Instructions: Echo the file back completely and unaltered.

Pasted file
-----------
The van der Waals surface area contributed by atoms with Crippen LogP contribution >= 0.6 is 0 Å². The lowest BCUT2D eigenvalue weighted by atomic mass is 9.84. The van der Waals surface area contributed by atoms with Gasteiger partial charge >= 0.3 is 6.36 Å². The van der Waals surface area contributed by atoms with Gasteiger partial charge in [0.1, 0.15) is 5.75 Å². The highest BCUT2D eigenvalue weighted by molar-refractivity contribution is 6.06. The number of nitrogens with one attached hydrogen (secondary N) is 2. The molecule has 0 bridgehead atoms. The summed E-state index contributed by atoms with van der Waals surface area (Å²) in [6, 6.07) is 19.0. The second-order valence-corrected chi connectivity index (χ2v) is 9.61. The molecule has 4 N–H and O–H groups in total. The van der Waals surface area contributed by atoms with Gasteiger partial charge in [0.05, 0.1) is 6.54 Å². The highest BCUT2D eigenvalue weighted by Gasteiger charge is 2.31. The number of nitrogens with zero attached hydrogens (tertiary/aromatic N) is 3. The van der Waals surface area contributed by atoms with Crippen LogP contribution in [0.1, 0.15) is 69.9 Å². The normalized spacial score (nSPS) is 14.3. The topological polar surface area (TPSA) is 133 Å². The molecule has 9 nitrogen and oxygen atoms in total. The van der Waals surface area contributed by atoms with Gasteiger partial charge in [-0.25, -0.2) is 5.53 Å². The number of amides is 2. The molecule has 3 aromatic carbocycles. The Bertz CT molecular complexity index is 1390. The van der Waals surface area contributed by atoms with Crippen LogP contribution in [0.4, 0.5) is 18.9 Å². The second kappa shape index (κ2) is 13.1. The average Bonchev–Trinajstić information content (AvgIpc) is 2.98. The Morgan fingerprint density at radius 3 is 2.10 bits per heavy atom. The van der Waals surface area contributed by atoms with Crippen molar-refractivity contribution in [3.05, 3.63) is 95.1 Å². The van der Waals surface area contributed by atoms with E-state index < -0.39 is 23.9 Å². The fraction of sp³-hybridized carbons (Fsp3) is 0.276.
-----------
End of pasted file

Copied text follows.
The van der Waals surface area contributed by atoms with Crippen LogP contribution >= 0.6 is 0 Å². The lowest BCUT2D eigenvalue weighted by atomic mass is 9.84. The van der Waals surface area contributed by atoms with Gasteiger partial charge >= 0.3 is 6.36 Å². The van der Waals surface area contributed by atoms with Gasteiger partial charge in [0.1, 0.15) is 5.75 Å². The highest BCUT2D eigenvalue weighted by molar-refractivity contribution is 6.06. The number of nitrogens with one attached hydrogen (secondary N) is 2. The molecule has 0 bridgehead atoms. The summed E-state index contributed by atoms with van der Waals surface area (Å²) in [6, 6.07) is 19.0. The second-order valence-corrected chi connectivity index (χ2v) is 9.61. The molecule has 4 N–H and O–H groups in total. The van der Waals surface area contributed by atoms with Gasteiger partial charge in [0.05, 0.1) is 6.54 Å². The highest BCUT2D eigenvalue weighted by Gasteiger charge is 2.31. The number of nitrogens with zero attached hydrogens (tertiary/aromatic N) is 3. The van der Waals surface area contributed by atoms with Crippen LogP contribution in [0.1, 0.15) is 69.9 Å². The normalized spacial score (nSPS) is 14.3. The topological polar surface area (TPSA) is 133 Å². The molecule has 9 nitrogen and oxygen atoms in total. The van der Waals surface area contributed by atoms with Gasteiger partial charge in [-0.25, -0.2) is 5.53 Å². The number of amides is 2. The molecule has 3 aromatic carbocycles. The Bertz CT molecular complexity index is 1390. The van der Waals surface area contributed by atoms with Crippen LogP contribution in [0.4, 0.5) is 18.9 Å². The second kappa shape index (κ2) is 13.1. The average Bonchev–Trinajstić information content (AvgIpc) is 2.98. The Morgan fingerprint density at radius 3 is 2.10 bits per heavy atom. The van der Waals surface area contributed by atoms with Crippen molar-refractivity contribution in [3.05, 3.63) is 95.1 Å². The van der Waals surface area contributed by atoms with E-state index < -0.39 is 23.9 Å². The fraction of sp³-hybridized carbons (Fsp3) is 0.276.